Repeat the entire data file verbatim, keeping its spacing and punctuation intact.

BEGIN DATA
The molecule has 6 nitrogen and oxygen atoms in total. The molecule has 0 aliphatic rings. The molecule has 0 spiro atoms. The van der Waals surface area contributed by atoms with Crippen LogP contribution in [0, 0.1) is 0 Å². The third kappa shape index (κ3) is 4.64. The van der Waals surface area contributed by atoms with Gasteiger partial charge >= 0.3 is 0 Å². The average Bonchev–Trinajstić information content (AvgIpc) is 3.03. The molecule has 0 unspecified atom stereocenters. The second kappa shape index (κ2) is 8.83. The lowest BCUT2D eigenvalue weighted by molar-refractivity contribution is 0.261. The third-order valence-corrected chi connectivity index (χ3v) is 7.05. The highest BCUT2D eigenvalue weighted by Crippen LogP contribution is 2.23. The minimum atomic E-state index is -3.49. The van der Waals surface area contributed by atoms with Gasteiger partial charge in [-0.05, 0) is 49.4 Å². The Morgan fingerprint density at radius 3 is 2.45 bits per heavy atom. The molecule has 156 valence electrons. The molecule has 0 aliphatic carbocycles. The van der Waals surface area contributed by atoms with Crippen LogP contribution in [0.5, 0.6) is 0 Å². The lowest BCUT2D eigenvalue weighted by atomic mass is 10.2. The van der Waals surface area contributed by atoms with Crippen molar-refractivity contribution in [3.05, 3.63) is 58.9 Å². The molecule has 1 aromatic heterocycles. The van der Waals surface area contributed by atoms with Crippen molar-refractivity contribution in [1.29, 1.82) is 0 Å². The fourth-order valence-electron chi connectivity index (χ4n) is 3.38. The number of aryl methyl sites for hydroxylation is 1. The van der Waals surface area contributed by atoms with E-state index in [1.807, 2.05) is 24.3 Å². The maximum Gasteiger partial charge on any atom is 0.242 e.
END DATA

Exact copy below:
The molecule has 6 nitrogen and oxygen atoms in total. The molecule has 0 aliphatic rings. The molecule has 0 spiro atoms. The van der Waals surface area contributed by atoms with Crippen LogP contribution in [0, 0.1) is 0 Å². The third kappa shape index (κ3) is 4.64. The van der Waals surface area contributed by atoms with Gasteiger partial charge >= 0.3 is 0 Å². The average Bonchev–Trinajstić information content (AvgIpc) is 3.03. The molecule has 0 unspecified atom stereocenters. The second kappa shape index (κ2) is 8.83. The lowest BCUT2D eigenvalue weighted by molar-refractivity contribution is 0.261. The third-order valence-corrected chi connectivity index (χ3v) is 7.05. The highest BCUT2D eigenvalue weighted by Crippen LogP contribution is 2.23. The minimum atomic E-state index is -3.49. The van der Waals surface area contributed by atoms with Gasteiger partial charge in [-0.05, 0) is 49.4 Å². The Morgan fingerprint density at radius 3 is 2.45 bits per heavy atom. The molecule has 156 valence electrons. The molecule has 0 aliphatic carbocycles. The van der Waals surface area contributed by atoms with Crippen LogP contribution in [0.5, 0.6) is 0 Å². The lowest BCUT2D eigenvalue weighted by atomic mass is 10.2. The van der Waals surface area contributed by atoms with Crippen molar-refractivity contribution in [3.05, 3.63) is 58.9 Å². The molecule has 1 aromatic heterocycles. The van der Waals surface area contributed by atoms with Crippen molar-refractivity contribution in [1.29, 1.82) is 0 Å². The fourth-order valence-electron chi connectivity index (χ4n) is 3.38. The number of aryl methyl sites for hydroxylation is 1. The van der Waals surface area contributed by atoms with E-state index in [1.807, 2.05) is 24.3 Å². The maximum Gasteiger partial charge on any atom is 0.242 e.